Orlando FL Probate Attorney

Navigate Probate with Confidence 

Probate is a legal process that happens after someone dies to ensure their assets are distributed correctly. That includes validating their will, settling debts, and distributing remaining assets to the rightful heirs. Having the help of an Orlando FL probate attorney can be very helpful due to the complexity and time-consuming nature of the probate process.

Understanding probate, its types, and the roles of those involved can make dealing with a loved one’s estate easier. This article will equip you with the knowledge to confidently move forward.

Quick Summary:

  • Probate in Orlando settles a deceased person’s estate through a court process.
  • The court confirms the will’s validity, pays debts, and distributes assets to heirs.
  • Probate protects assets and ensures proper distribution according to the will.
  • There are three main types of probate in Florida, depending on estate size and complexity: Formal Administration, Summary Administration, and Disposition of Personal Property Without Administration.
  • Typically, the probate process in Orlando wraps up within six to twelve months.  The exact timeframe can vary depending on the specifics of the case and any complications.

Is Probate Necessary?

Although probate may seem like a hassle, it aims to protect the deceased person’s assets and ensure the heirs’ best interests are looked after. During probate, the court checks if the will is authentic and follows the law. After this, the estate can be divided and given to the heirs and beneficiaries named in the will.

Probate can be complex, expensive, and time-consuming, often prioritizing debt repayment over inheritance distribution.

Good estate planning can often reduce the need for probate. However, many still deal with their inheritances being stuck in a complex and confusing legal process that feels beyond their control.

What are the Assets That Don’t Go Through Probate?

Many of the deceased person’s assets can be transferred to their new owner without probate court involvement. Common types of non-probate property include:

  • Property held in joint tenancy, such as a house owned by a couple or a shared bank account
  • Assets with a designated beneficiary, such as payable on death (POD) bank accounts, retirement accounts, life insurance proceeds, or real estate in a transfer-on-death deed
  • Assets held in a living trust

Probate can be avoided entirely if all the deceased person’s assets fall into these categories. If other property remains in the estate, further steps will be necessary.

What are the Types of Probate?

In Florida, there are two main types of probate: formal administration and summary administration. There’s also a less common, non-court-supervised option called “Disposition of Personal Property Without Administration,” which only applies in specific situations.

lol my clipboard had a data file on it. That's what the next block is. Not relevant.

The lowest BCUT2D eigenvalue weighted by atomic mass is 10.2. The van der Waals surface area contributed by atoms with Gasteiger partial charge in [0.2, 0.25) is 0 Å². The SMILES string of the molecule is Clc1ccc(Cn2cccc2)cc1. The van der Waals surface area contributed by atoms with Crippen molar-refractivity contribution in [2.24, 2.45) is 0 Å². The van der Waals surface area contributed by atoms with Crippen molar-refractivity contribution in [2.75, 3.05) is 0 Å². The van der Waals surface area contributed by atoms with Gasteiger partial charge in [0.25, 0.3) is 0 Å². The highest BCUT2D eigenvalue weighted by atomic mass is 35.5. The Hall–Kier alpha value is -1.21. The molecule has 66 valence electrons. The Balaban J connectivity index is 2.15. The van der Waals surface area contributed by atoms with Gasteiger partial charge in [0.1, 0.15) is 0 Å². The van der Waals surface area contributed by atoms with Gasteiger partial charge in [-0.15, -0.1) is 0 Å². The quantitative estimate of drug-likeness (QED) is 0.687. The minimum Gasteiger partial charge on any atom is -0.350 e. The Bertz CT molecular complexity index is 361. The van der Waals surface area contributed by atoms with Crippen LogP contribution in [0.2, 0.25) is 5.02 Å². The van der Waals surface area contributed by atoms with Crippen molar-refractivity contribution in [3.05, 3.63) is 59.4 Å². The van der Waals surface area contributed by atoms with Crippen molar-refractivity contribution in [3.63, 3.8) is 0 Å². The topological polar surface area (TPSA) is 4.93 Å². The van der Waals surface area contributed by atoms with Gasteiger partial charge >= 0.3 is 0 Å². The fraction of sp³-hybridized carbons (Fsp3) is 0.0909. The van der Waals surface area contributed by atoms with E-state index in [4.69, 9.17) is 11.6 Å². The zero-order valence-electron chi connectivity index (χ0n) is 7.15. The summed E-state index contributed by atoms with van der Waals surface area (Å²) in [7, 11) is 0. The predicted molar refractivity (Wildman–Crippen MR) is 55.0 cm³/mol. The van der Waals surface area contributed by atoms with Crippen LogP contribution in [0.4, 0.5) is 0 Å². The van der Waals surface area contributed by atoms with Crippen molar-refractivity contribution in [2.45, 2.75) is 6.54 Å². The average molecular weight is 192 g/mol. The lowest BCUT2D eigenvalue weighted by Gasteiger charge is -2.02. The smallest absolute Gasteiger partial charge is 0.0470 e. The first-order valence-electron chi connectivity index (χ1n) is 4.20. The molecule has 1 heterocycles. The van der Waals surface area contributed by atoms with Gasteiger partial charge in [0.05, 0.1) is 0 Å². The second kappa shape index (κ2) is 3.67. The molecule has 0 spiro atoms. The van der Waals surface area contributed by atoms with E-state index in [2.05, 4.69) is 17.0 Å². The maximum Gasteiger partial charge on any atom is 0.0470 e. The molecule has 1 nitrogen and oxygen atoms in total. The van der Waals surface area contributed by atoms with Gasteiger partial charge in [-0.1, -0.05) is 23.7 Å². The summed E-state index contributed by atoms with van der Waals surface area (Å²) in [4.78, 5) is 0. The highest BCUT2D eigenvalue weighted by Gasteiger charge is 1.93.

Probate only deals with “probate assets,” which are assets owned by the deceased and do not transfer to someone else upon their death. Probate is necessary to transfer assets to beneficiaries and settle the deceased’s financial matters.

Formal Administration

Formal administration is needed if the estate’s value exceeds $75,000 or if the deceased has been dead for less than two years. This process involves many steps with specific deadlines and requires an attorney for the personal representative. It takes at least three months but can extend to several years, depending on the estate’s complexity.

Summary Administration

Summary administration is a simplified probate process available for many Florida estates. This option can be used if:

  • The death occurred more than two years ago, or
  • The value of the probate estate (excluding non-probate assets) is $75,000 or less.

To start summary administration, the executor or any property inheritor must file a “Petition for Summary Administration” according to the will. The surviving spouse, if any, must sign and verify the petition. If any beneficiary does not sign the petition, they must be notified the petition has been filed. 

The petition must state that the estate qualifies for summary administration, list the deceased person’s assets and their value, and specify who inherits which assets.

In this process, the court does not appoint a personal representative (executor or administrator) for the estate. Instead, if the court determines the estate qualifies for summary administration, it issues an order releasing the property to the inheritors. This court order can be used to prove to entities, like banks, that you are the rightful heir to the deceased’s assets. 

Disposition of Personal Property Without Administration

In Florida, probate might not be necessary if the estate has very few assets. An alternative called “disposition without administration” can be used if:

  • The deceased person didn’t own any real estate, and
  • The only assets in the estate are:
    • Exempt personal property includes household goods up to $20,000 in value, two vehicles, 529 and qualified tuition plans, and certain teacher retirement benefits.
    • Personal property up to $1,000 in value (which is exempt from creditors under Florida law)
    • Personal property valued at no more than $10,000, plus final expenses including funeral costs up to $6,000 and medical expenses from the last 60 days of the deceased person’s final illness

Additionally, if the deceased person did not leave a will (died intestate), the estate must meet these other conditions to qualify for disposition without administration:

  • The deceased person must have been dead for more than a year, and
  • There must be no pending probate proceedings in Florida.